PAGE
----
David and Peter Horth went to petitioner's legal counsel and asked him to prepare documents for petitioner to buy Peter Horth's stock. Peter Horth also bought John D. Horth's stock. Peter Horth retained separate legal counsel to represent him in his withdrawal from petitioner. On December 11, 1988, Peter Horth resigned as an employee of petitioner. He did not perform any services or receive any compensation after December 1988. However, he continued to serve as a director of petitioner.
Petitioner's counsel and Peter Horth's counsel negotiated the withdrawal. They prepared documents, such as a redemption agreement, security agreement, and shareholder consent, which the parties signed on April 2, 1990. On April 2, 1990, petitioner redeemed all of Peter Horth's shares, including the shares that John D. Horth had owned. Peter Horth resigned as a director on March 29, 1990, after which David Horth was petitioner's only director and shareholder.
6. David Horth's Compensation
The following chart compares David Horth's compensation with petitioner's gross and net income:
Petitioner paid the $400,000 1 bonus payment to David Horth in fiscal year 1990 in two checks of $200,000 each. One check bears the notation "Bonus Past Service from 5/01/83 - 4/30/89". The other says "Bonus FYE 4/30/90". Petitioner's payments to David Horth in fiscal year 1990 were compensation for his services to petitioner in fiscal year 1990 and earlier years. Petitioner did not use a method or formula to calculate the amount it paid to David Horth for fiscal year 1990.
1 The difference between the amount deducted on the fiscal year 1990 return and this amount results because fiscal year 1989 compensation included $15,000 that was not paid. Petitioner paid but did not deduct the $15,000 in fiscal year 1990.
7. Petitioner's Return and Respondent's Determination
Petitioner deducted $42,150 as base salary and $400,000 as a bonus for a total of $442,150 for compensation it paid to David Horth in fiscal year 1990. Respondent determined that it was unreasonable for petitioner to pay David Horth more than $108,272 for services rendered in fiscal year 1990. The notice of deficiency contained no explanation for the amount respondent determined was reasonable.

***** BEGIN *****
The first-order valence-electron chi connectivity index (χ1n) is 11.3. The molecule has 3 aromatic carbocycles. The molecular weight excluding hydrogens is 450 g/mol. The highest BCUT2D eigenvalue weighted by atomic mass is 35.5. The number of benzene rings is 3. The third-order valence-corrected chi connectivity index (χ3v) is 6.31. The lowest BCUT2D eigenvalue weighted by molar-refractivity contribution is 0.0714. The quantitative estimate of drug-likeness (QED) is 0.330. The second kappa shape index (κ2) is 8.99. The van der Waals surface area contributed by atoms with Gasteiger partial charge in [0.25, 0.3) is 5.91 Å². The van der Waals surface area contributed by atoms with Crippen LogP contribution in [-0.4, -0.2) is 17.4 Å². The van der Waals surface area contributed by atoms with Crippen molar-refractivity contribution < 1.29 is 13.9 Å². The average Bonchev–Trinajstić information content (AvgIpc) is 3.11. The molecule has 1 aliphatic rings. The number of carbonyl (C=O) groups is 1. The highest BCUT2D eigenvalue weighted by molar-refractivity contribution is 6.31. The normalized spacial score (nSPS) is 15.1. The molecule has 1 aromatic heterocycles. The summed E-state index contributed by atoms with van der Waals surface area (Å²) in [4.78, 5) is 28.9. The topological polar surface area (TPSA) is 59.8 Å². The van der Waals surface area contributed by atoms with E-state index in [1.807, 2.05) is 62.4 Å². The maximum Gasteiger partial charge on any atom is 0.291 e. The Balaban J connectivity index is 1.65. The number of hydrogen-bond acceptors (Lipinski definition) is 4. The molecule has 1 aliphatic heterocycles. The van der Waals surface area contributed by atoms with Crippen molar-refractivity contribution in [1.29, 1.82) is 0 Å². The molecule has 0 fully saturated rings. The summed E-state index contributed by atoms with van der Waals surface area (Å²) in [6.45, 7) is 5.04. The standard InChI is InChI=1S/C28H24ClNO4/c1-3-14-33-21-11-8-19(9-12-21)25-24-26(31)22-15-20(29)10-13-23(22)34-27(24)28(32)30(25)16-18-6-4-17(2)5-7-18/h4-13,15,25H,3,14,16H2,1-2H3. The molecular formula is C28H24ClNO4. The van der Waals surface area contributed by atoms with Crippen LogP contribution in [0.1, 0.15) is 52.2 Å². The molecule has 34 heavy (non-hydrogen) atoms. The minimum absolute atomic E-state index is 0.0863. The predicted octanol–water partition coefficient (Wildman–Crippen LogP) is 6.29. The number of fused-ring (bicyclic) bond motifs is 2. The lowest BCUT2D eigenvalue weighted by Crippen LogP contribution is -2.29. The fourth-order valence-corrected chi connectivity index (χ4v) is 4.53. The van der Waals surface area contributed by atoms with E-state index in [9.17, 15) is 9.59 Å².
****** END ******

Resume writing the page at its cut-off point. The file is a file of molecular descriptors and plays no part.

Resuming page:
A taxpayer may deduct "a reasonable allowance for salaries or other compensation for services actually rendered". Sec. 162(a)(1). Compensation payments are deductible if they are: (1) Reasonable, and (2) purely for services. Sec. 162(a)(1); Elliotts, Inc. v. Commissioner [83-2 USTC ╤ 9610], 716 F.2d 1241, 1243 (9th Cir. 1983), revg. and remanding [Dec. 37,110(M)] T.C. Memo. 1980-282; sec. 1.162-7(a), Income Tax Regs. We must consider the facts of each case in deciding whether a taxpayer meets the requirements for deducting compensation paid under section 162(a)(1). Estate of Wallace v. Commissioner [Dec. 46,977], 95 T.C. 525, 553 (1990), affd. [92-2 USTC ╤ 50,387] 965 F.2d 1038 (11th Cir. 1992). Respondent determined that petitioner should not have paid David Horth more than $108,272 in fiscal year 1990. Respondent did not explain the basis for that amount. Respondent's determination is presumed to be correct, and petitioner bears the burden of proving that the amounts which are more than allowed by respondent are reasonable compensation for services. Rule 142(a). If petitioner proves respondent's determination is wrong, the Court must then decide the amount of reasonable compensation. Pepsi-Cola Bottling Co. v. Commissioner [Dec. 32,435], 61 T.C. 564, 568 (1974), affd. [76-1 USTC ╤ 9107] 528 F.2d 176 (10th Cir. 1975). Respondent contends petitioner failed to carry its burden of proving the compensation was reasonable and that the payments were for services to petitioner.